Dear Wigleaf,

I wrote about twins. Let me set the record straight.

I am not a twin, although as a child, I often imagined one. I suppose this is a common fantasy, benign enough. But my twin was not a good twin. He cursed. He stole. He lured cats into our yard with tunafish then shot them with his pellet gun. When our neighbor's garage burned down, my twin returned home with the scent of gasoline on his hands. I told him to leave. I didn't want to be blamed for his actions. He pleaded for another chance, but being twins, I understood his heart. No, I said.

Time passed. When I read the local paper's reports of unsolved burglaries and assaults, I thought of my twin. He was capable of such crimes and, I feared, worse. Now he has grown up, hidden in my shadow. Every day, the newspaper reports new horrors. I look for my twin in airports and train stations. At night, I sometimes wake from disturbing dreams, my head woozy with the scent of gasoline.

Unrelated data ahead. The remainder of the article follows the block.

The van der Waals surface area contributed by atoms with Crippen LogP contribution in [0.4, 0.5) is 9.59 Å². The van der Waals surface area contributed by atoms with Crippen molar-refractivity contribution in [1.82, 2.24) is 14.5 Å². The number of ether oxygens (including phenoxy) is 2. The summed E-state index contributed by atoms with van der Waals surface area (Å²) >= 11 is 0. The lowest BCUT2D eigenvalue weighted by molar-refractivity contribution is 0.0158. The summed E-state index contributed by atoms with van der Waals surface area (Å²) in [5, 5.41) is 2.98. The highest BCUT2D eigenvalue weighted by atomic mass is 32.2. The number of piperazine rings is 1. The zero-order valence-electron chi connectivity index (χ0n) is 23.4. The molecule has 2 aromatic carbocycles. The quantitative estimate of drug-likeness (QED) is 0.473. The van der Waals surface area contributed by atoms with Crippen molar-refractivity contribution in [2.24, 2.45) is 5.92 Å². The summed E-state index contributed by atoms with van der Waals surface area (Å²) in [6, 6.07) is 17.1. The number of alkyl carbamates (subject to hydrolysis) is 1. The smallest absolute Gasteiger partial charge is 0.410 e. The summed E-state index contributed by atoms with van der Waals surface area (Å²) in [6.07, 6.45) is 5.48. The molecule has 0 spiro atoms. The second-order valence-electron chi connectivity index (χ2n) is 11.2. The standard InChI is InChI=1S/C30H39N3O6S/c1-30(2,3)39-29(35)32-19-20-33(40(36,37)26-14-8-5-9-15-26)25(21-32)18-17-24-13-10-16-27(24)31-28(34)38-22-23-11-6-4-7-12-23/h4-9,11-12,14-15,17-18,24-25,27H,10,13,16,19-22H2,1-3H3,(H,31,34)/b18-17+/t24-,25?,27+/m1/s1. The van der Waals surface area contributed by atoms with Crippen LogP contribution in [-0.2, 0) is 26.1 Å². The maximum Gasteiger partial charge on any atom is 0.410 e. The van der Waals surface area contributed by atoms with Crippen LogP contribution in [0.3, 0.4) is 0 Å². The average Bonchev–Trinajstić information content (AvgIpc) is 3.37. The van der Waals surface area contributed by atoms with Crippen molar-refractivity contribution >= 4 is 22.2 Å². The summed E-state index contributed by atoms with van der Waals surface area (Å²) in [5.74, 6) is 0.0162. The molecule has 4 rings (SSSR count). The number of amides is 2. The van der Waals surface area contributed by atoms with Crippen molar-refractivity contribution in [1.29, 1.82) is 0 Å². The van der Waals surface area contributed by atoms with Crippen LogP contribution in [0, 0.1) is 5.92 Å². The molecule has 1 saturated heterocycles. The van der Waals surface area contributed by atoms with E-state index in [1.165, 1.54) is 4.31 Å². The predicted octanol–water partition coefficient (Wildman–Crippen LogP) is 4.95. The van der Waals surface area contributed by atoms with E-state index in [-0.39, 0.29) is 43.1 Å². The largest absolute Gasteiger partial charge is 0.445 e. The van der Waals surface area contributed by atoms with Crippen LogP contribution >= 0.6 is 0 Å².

I will keep my eyes open until reunion or death—whatever comes first.

- - -

Read CS's story, "The Twins."

w i g · l e a F               02-02-11                                [home]